Many businesses are now allowing their employees to work remotely. While working from home is great for flexibility, it can be a problem when it comes to computer security. Ransomware, botnets, and phishing scams are at an all-time high. Attackers are taking every opportunity to steal your data for their own gain with online services and Cloud products, targeting the tools you use every day, such as Microsoft Office 365 and your email.
Keeping your computer secure helps you avoid malware and direct hacking attempts designed to steal your personal information as well as your business’s private information. Due to these risks, it is not recommended for employees to use personal computers while working remotely, and this should be outlined in your business policy. If remote workers are permitted to use personal computers for work, they should meet very specific security requirements put forth by the business. Whether you’re using a company-supplied computer or a personal computer while you’re remotely working, there are certain steps you should take to help reduce your risk.
Here are nine ways you can help reduce your online risk when you are working from home.
1. Enable your firewall
Firewalls control the incoming and outgoing traffic between your computer and any other network, like the Internet. If you don’t have a firewall, anyone on the Internet has the potential to tap into your system and access the information and programs you have on your computer. Windows 10 and Windows 8 have a firewall already built-in and automatically turned on. Do not disable this feature. If you don’t have a firewall built-in, make sure you install one so you can block out unsolicited traffic.
2. Make sure your passwords are well-chosen and protected
There are various ways you can protect your password, starting with how you create one. A strong password has more than 8 characters and includes a combination of upper and lower case letters as well as numeral and special characters. The more complex, the better. Many people rarely change their password, but routinely switching it can help protect you. At the very least, you should make sure that your business password is not the same or similar to your personal password.
3. Keep all software up to date
Make sure you turn on automatic updates in Windows Update to keep Windows, Microsoft Office, and other Microsoft applications up to date. Software updates typically include security fixes. If your programs are not updated, there can be holes in your security that leave you vulnerable to hackers. You should turn on automatic updates for non-Microsoft software as well, especially browsers like Adobe Acrobat Reader and other apps you regularly use.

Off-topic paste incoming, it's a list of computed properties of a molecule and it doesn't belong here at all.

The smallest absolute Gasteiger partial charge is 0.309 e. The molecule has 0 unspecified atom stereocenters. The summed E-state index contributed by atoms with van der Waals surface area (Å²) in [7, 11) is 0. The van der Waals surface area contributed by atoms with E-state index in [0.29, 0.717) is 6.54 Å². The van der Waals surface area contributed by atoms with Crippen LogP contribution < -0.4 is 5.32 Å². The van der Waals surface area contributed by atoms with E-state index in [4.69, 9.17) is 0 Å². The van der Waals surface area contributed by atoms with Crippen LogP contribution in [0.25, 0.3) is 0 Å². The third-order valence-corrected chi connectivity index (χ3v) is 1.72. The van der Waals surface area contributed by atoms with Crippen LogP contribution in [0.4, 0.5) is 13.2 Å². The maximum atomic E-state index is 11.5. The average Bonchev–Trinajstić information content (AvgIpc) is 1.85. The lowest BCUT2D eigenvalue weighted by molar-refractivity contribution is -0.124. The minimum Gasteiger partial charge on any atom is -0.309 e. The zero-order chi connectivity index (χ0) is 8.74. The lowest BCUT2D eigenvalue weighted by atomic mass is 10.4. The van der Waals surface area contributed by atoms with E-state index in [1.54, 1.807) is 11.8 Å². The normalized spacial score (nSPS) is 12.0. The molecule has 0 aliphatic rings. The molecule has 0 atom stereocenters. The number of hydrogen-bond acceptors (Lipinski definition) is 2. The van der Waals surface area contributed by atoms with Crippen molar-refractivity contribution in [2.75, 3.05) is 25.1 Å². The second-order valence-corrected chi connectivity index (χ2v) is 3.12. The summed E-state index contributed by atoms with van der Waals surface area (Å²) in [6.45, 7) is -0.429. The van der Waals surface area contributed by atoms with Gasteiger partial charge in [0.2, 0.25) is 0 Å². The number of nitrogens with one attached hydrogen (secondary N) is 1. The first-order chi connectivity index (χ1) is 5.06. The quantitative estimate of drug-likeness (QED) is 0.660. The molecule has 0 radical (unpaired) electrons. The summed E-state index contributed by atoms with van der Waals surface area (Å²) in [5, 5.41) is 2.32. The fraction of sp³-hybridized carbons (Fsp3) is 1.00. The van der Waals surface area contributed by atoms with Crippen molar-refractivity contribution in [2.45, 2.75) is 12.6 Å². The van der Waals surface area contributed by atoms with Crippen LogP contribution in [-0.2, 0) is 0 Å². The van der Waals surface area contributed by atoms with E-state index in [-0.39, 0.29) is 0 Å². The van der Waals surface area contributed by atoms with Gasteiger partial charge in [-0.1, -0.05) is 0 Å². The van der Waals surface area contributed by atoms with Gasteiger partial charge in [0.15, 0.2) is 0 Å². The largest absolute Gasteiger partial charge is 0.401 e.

4. Use antivirus software and keep it current
Antivirus software helps protect you against most viruses and hackers. Most antivirus programs will warn you if they detect suspicious behavior or activity on a site. If you run Windows 10 or Windows 8, you may have Windows Security or Windows Defender Security Center already installed on your device.
If not, you should check in with your company to see what antivirus software they recommend or want you to use. Make sure you keep your antivirus software up to date.
5. Don’t open suspicious attachments or click unusual links in messages
When you read email, use social media, or browse the web, you should be wary of scams that try to steal your personal information, your money, or both. Many of these scams are known as “phishing scams” because they “fish” for your information. These suspicious attachments and links can appear in emails, tweets, posts, online ads, and messages and sometimes disguise themselves as being sent from known and trusted sources.
A great way to check if an email is from someone you know is to call that person and see if they sent it. You can also click on the sender’s information to see where the email came from. Most scam email addresses will come up as a jumble of letters and numbers or a name that looks similar to the person or company they’re claiming to be. You will be able to judge if the email is legitimate or not when you can see the full email address. Find out more info on how to protect yourself from phishing scams and avoid tech support scams.
6. Browse the web safely
Avoid visiting sites that offer potentially illicit content. Many of these sites install malware on the fly or offer downloads that contain malware. Use a modern browser like Microsoft Edge, which can help block malicious websites and prevent malicious code from running on your computer.
7. Do not use USBs or other external devices unless you own them
To avoid infection by malware and viruses, ensure that all external devices you use either belong to you or your company. When you insert external hardware into your computer, you can scan the device for malware. Even if you own the device, you should routinely scan it to ensure it remains safe for use.
8. Use multifactor authentication
Any programs or web-based tools you use that require a log-in should have multifactor authentication enabled, if possible. If you use Office 365, your company can enable this feature for your email account. Multifactor authentication provides enhanced security and makes it more difficult for hackers to steal your password or break into your account.
9. Protect your personal information online
Your privacy on the Internet depends on your ability to control both the amount of personal information that you provide and who has access to that information. Find out how to protect your privacy on the Internet.